Revised Code of Practice for Surveillance Cameras


A revised code of practice for surveillance cameras is currently being consulted.

According to the document, this is “an important step in the process of implementing the government’s commitment to ‘further regulation of video surveillance'”. It is a task “better managed in progressive and incremental stages”, adds the document. The code, like the commissioner’s office, dates from the 2012 law on the protection of freedoms adopted by the coalition government, which made the publication of the code by the Minister of the Interior mandatory. This is the first update to the code since it was released in 2013.

The consultation ends on September 8. You can read the 20 page draft new code at

The code still only applies to “relevant bodies” under the 2012 law – local authorities and police forces. For other video surveillance users, compliance with the code is only voluntary. On this point, the document states that as “understanding and application of the code increases, the government may consider including other bodies as competent authorities who will have to take the code into account.” .

As for the main changes made to the code, it is mainly a question of following legal and technological developments; As former Surveillance Camera Commissioner Tony Porter pointed out, new types of surveillance have arisen since the original law and code, such as drones, camera scans, and body-worn cameras. body. The code is updated based on the Data Protection Act 2018 and the Court of Appeal judgment on South Wales Police use of automated facial recognition, in the case Bridges against South Wales Police. To briefly recap, in August 2020, the appeal went against the police for their use of facial recognition; the decision of the court of appeal against the police, for example on a Data Protection Impact Assessment (DPIA), required under the Data Protection Act 2018; and under the Equality Act.

In a post-judgment blog, Tony Porter wrote that the “Home Office and Secretary of State [Home Secretary Priti Patel] slept a shift ”and“ in the public interest ”called for a review of the code; and “an independent review of the legal framework governing open state oversight”. He wrote on his blog about his “frustration with the Home Office” that he had not yet updated the code.

Regarding the use of facial recognition “or other systems for recognizing biometric characteristics”, the revised code states that any such system “must be clearly justified and proportionate to achieve the stated objective, and be suitably validated” . It should always involve human intervention before leading to decisions that “negatively” affect people.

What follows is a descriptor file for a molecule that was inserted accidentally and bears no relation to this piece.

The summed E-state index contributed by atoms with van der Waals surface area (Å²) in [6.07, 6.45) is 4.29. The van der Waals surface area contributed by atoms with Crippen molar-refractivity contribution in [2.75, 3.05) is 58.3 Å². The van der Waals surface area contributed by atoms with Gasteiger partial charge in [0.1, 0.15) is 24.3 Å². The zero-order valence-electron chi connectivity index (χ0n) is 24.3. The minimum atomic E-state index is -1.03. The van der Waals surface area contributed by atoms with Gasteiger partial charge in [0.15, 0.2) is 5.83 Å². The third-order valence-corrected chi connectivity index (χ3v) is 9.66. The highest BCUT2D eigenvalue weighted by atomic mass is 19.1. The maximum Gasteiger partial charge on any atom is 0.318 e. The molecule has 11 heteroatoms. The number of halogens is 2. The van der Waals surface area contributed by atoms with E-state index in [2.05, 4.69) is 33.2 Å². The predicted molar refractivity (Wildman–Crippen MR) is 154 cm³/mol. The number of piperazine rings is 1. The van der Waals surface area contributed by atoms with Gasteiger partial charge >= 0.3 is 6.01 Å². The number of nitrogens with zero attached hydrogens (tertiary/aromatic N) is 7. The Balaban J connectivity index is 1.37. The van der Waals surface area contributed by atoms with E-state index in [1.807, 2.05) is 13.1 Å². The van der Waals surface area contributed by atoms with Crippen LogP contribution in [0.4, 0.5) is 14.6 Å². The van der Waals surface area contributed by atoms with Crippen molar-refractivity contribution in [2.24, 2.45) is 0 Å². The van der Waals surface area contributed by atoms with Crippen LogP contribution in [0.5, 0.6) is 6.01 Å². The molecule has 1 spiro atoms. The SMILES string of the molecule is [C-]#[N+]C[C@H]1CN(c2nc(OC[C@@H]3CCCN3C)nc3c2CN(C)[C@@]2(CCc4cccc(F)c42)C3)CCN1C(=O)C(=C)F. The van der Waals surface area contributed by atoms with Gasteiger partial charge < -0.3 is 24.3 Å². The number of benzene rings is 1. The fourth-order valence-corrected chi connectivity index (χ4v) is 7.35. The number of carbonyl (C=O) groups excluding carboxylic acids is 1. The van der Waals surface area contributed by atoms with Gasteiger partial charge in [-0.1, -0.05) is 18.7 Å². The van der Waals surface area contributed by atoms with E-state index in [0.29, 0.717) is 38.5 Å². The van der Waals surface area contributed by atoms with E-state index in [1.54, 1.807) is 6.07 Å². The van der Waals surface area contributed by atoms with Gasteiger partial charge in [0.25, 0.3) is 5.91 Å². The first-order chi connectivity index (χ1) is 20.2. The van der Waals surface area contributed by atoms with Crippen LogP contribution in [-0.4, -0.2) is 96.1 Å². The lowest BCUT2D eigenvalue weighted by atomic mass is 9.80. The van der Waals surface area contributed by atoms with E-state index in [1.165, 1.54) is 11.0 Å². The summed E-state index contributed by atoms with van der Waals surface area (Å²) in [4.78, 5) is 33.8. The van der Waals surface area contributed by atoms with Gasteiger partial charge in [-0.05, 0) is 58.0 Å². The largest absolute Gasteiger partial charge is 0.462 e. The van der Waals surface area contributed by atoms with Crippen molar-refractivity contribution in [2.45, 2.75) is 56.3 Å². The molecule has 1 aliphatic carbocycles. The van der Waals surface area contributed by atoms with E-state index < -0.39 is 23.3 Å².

One of Tony Porter’s last acts as Commissioner was to issue best practice guidelines, ‘Facing the Camera’, to the Police Force of England and Wales in December. The current Biometrics and Surveillance Camera Commissioner, Professor Fraser Sampson, took office on March 1. For his official blog, visit

Briefly to recap the code, which only covers England and Wales; it sets out 12 guiding principles for the proportionate use of surveillance cameras, which should be “pursuing a legitimate aim” and “necessary to meet an urgent need”, and transparent and accountable. It does not go into the technical or operational details of how to carry out monitoring (in the terms of the project, define “standards and good practices without being prescriptive”). For example, on a DPIA, the revised code provides guidance on performing a DPIA “available from the Information Commissioner’s Office”, with the ICO being the UK data protection regulator. The ICO has for many years left largely video surveillance alone.

Likewise for the badging of CCTV control room operators, the revision states that the Security Industry Authority (SIA) is “responsible for authorizing persons working in specific sectors of the private security industry”. A Public Space Surveillance (CCTV) license is required when operators are provided under contract, ”and the SIA can provide further details on the license“ that an individual is fit and appropriate ”.


The CCTV user group hosted an online “Question Time” on the code on August 26. Professor Sampson is one of the guest speakers at the annual Global MSC conference for video surveillance users on October 19 in Bristol.

More information on video surveillance in public spaces in the July-November print editions of Professional Security magazine.

Photo by Mark Rowe: The police patrol car encountered drives past CCTV on the street, Notting Hill, West London.


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